If you want a great example of why Wikipedia's lily-livered far-left NPR-style writing is a detriment to the truth (and there are lots to chose from you just need to look at this Wikipedia article about the Warrington bomb attacks during The Troubles.
In 1994 Irish rock band The Cranberries released the song "Zombie", which was written in protest at the bombings. The song went on to become one of their biggest hits.One of? One of? "Zombie" reached #1 on the charts in Australia, Belgium, Denmark, France, Germany, and the U.S. Hot Modern Rock. It reached Top 5 in Ireland and Norway, Top 10 in Scotland, and Top 20 in the U.S., Canada, and the U.K. It spawned countless Europop remixes, was performed on Saturday Night Live, won "Best Song" at the MTV Europe Music Awards, and been viewed 200 million times on YouTube. What are you saying was a bigger hint? "Linger" is the word most coming to mind, and while it charted higher in the U.S. than "Zombie" and was the band's breakthrough hit, can there really be any doubt as to which is the bigger hit?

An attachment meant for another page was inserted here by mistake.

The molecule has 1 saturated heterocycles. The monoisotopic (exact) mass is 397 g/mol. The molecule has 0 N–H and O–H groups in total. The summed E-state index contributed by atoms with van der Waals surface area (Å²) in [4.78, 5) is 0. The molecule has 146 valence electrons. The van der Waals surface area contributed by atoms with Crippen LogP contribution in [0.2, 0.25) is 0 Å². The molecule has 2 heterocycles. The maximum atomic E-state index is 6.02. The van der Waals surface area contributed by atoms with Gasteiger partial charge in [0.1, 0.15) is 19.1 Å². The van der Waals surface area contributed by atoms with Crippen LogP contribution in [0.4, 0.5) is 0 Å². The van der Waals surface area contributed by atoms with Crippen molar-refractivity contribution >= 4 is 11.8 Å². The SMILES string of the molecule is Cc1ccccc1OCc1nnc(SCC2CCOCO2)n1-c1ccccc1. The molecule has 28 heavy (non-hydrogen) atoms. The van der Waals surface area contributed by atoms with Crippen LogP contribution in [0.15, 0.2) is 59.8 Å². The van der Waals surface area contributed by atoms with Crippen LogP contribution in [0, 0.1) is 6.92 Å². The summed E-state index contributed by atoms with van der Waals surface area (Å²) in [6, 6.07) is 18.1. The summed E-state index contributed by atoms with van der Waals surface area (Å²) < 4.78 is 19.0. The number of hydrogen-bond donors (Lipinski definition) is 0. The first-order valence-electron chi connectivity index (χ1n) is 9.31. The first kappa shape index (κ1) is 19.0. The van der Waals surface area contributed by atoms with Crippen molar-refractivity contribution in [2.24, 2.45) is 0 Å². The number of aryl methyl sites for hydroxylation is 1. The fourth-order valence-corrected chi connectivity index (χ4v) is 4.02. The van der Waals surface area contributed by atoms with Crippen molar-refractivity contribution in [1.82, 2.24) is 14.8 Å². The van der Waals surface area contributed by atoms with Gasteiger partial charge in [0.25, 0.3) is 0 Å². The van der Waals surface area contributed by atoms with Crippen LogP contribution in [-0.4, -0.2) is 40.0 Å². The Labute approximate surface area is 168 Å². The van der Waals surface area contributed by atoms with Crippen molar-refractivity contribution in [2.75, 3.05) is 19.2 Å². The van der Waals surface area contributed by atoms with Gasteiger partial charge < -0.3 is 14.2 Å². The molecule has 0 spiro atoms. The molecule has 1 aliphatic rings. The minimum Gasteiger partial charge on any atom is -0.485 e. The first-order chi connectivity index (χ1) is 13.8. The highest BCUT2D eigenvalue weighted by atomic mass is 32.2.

But the Wikipedia/NPR method of smarmy ass-covering lazy writing ensures that the two people who thought "Linger" was a bigger hit than "Zombie" don't immediately slap [citation required] on the passage, while the rest of the readers instantly remember "oh yeah, Wikipedia is not necessarily interested with telling me things that are true."
Bonus Irish Wikipedia silly fact: Oliver Moran, a top Wikipedia admin, thinks it's condescending to think people can't learn the complex and silly Wikipedia hypertext language because people on Twitter "pick up the hashtags and @ signs right away". Does he have any idea how many mentions and hashtags are invisible because the complex "you need a space or punctuation mark before the symbol" rule?